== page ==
You Can Skip a Mask Outside If You're Vaccinated (Unless You're in a Crowd)

New CDC guidelines loosen several restrictions

People hiking without masks monkeybusinessimages

People who are fully vaccinated against COVID-19 no longer need to wear masks outdoors unless they are in a crowded area like a concert or packed stadium, the Centers for Disease Control and Prevention announced Tuesday.

The approved outdoor activities for people who are least two weeks past their last shot include exercising, eating at a restaurant with friends, and attending a small gathering with vaccinated or unvaccinated people, according to the agency’s new guidelines.

“If you are vaccinated, you can do more things, more safely, both outdoors as well as indoors,” President Joe Biden said while discussing the new guidance at the White House on Tuesday. “So for those who haven’t gotten their vaccination yet, especially if you are younger or think you don’t need it, this is another reason to go get vaccinated now.”

Unvaccinated people can also drop the mask when exercising outdoors, but only when they’re alone or with members of their household, the CDC says. They can also go maskless if they are getting together with a small group of family or friends who have all been fully vaccinated.

More on COVID-19

Most transmission happens indoors, where the risk of contracting COVID-19 is almost 20 times higher than outdoors, CDC Director Rochelle Walensky, MD, said at a Tuesday news conference. That fact, combined with increases in the number of people who have been vaccinated and recent declines in the COVID-19 case rate, led the agency to update its guidance, she said.

“Being fully vaccinated does clearly facilitate minimizing one’s risk of catching, spreading, and falling ill from COVID-19,” says James Dickerson, PhD, chief scientific officer at Consumer Reports. “The guidance makes sense, but it does not mean that even vaccinated people should abandon masks entirely.”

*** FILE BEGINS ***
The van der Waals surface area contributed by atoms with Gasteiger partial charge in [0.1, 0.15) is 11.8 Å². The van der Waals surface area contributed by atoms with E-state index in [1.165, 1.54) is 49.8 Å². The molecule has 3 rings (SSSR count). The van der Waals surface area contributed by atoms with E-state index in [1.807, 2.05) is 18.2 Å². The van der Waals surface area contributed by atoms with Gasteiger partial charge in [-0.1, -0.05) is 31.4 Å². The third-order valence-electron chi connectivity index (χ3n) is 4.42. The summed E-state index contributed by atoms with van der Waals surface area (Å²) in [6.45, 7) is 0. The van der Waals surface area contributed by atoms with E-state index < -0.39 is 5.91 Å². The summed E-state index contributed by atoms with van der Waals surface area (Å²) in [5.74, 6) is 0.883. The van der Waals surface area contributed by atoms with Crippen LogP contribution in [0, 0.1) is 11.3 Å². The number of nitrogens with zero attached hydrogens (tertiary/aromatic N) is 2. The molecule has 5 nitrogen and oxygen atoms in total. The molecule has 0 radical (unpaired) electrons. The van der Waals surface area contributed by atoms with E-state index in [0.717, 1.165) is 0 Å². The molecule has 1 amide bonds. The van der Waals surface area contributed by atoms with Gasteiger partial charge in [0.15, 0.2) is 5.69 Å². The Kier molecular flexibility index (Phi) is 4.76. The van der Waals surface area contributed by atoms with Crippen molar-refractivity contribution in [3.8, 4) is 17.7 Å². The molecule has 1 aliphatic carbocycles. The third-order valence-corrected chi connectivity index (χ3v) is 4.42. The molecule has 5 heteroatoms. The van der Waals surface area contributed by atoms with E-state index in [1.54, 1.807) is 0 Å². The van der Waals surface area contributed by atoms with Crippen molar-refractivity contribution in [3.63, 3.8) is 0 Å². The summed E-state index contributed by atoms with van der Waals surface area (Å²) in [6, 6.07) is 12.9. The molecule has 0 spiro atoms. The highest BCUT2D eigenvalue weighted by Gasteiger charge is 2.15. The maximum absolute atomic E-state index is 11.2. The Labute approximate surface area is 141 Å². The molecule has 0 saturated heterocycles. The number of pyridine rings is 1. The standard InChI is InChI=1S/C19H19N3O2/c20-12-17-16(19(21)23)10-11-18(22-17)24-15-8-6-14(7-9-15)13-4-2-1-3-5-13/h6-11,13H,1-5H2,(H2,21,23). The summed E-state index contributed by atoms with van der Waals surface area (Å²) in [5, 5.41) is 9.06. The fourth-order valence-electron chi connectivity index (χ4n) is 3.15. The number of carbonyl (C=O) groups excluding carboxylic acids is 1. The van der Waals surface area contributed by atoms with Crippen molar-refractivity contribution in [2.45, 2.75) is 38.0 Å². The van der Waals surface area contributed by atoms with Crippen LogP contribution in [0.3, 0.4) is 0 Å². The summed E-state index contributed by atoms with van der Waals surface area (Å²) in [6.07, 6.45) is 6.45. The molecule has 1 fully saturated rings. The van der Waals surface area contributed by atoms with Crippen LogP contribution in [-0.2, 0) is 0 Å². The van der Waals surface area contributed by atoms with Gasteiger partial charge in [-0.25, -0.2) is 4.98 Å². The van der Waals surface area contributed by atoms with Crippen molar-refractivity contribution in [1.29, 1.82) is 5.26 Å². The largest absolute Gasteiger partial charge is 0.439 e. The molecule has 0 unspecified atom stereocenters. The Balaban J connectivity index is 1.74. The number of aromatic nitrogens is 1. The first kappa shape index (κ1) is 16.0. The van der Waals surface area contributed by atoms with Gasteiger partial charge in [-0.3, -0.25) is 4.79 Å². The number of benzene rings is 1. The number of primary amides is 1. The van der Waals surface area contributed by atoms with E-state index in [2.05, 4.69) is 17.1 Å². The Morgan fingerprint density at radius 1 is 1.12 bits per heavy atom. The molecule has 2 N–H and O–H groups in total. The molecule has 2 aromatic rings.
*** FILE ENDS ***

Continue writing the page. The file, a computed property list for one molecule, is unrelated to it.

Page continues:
What You Can and Can’t Do Now

The new guidelines are a sign of increasing freedoms that come with vaccination. “The more people who are vaccinated, the more steps we can take towards spending time with people we love doing the things we love to enjoy,” Walensky said.

The CDC has published an infographic that assigns a risk level to various activities for both vaccinated and unvaccinated people, and indicates when each group should wear a mask and take other precautions (PDF).

Masks are required outdoors only at crowded events, where there may be many unvaccinated people, according to Walensky. If you’re not yet vaccinated, such a crowded gathering would be considered one of the least safe situations to be in, even if you are wearing a mask, according to the guidance.

In March, the CDC said that it was safe for fully vaccinated people to gather indoors without a mask with a small group of other fully vaccinated people, or with unvaccinated people from a single household, provided the unvaccinated individuals are at low risk for complications from COVID-19.

Otherwise, the CDC still recommends that everyone wear a mask indoors. There, too, vaccinated people have more options. Data has shown that vaccinated people who wear a mask can feel safe engaging in a number of indoor activities—such as going to the movies, attending a worship service, or participating in a high-intensity exercise class—that would be riskier for unvaccinated people.

As more people get vaccinated and coronavirus cases go down, the CDC will be able to further update guidance on where masks are and aren’t needed, according to Walensky.


Head shot image of CRO Health editor Kevin Loria

Kevin Loria

I'm a science journalist who writes about health for Consumer Reports. I'm interested in finding the ways that people can transform their health for the better and in calling out the systems, companies, and policies that expose patients to unnecessary harm. As a dad, I spend most of my free time trying to keep up with a toddler, but I also enjoy exploring the outdoors whenever possible. Follow me on Twitter (@kevloria).